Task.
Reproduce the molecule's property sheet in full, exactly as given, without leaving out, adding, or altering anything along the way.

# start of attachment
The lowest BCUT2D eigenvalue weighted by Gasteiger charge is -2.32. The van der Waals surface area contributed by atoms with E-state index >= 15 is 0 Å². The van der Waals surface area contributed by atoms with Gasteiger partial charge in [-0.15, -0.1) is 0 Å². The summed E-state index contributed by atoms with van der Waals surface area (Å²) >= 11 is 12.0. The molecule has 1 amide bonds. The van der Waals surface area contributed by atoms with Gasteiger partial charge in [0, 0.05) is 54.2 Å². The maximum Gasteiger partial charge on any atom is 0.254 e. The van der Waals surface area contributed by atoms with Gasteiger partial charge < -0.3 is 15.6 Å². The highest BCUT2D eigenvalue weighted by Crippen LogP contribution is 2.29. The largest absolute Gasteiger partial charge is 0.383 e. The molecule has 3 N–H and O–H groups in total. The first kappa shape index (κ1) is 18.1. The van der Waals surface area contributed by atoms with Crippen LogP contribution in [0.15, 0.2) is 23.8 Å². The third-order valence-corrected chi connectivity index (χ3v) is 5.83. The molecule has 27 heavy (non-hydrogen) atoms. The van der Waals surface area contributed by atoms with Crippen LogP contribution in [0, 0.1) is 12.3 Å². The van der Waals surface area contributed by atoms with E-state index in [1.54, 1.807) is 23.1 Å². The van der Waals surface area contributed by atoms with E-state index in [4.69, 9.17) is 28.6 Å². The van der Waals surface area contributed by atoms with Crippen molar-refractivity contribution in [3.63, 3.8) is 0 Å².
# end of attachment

The lowest BCUT2D eigenvalue weighted by Gasteiger charge is -2.32. The van der Waals surface area contributed by atoms with E-state index >= 15 is 0 Å². The van der Waals surface area contributed by atoms with Gasteiger partial charge in [-0.15, -0.1) is 0 Å². The summed E-state index contributed by atoms with van der Waals surface area (Å²) >= 11 is 12.0. The molecule has 1 amide bonds. The van der Waals surface area contributed by atoms with Gasteiger partial charge in [0, 0.05) is 54.2 Å². The maximum Gasteiger partial charge on any atom is 0.254 e. The van der Waals surface area contributed by atoms with Gasteiger partial charge < -0.3 is 15.6 Å². The highest BCUT2D eigenvalue weighted by Crippen LogP contribution is 2.29. The largest absolute Gasteiger partial charge is 0.383 e. The molecule has 3 N–H and O–H groups in total. The first kappa shape index (κ1) is 18.1. The van der Waals surface area contributed by atoms with Crippen LogP contribution in [0.15, 0.2) is 23.8 Å². The third-order valence-corrected chi connectivity index (χ3v) is 5.83. The molecule has 27 heavy (non-hydrogen) atoms. The van der Waals surface area contributed by atoms with Crippen LogP contribution in [0, 0.1) is 12.3 Å². The van der Waals surface area contributed by atoms with E-state index in [1.54, 1.807) is 23.1 Å². The van der Waals surface area contributed by atoms with E-state index in [4.69, 9.17) is 28.6 Å². The van der Waals surface area contributed by atoms with Crippen molar-refractivity contribution in [3.63, 3.8) is 0 Å².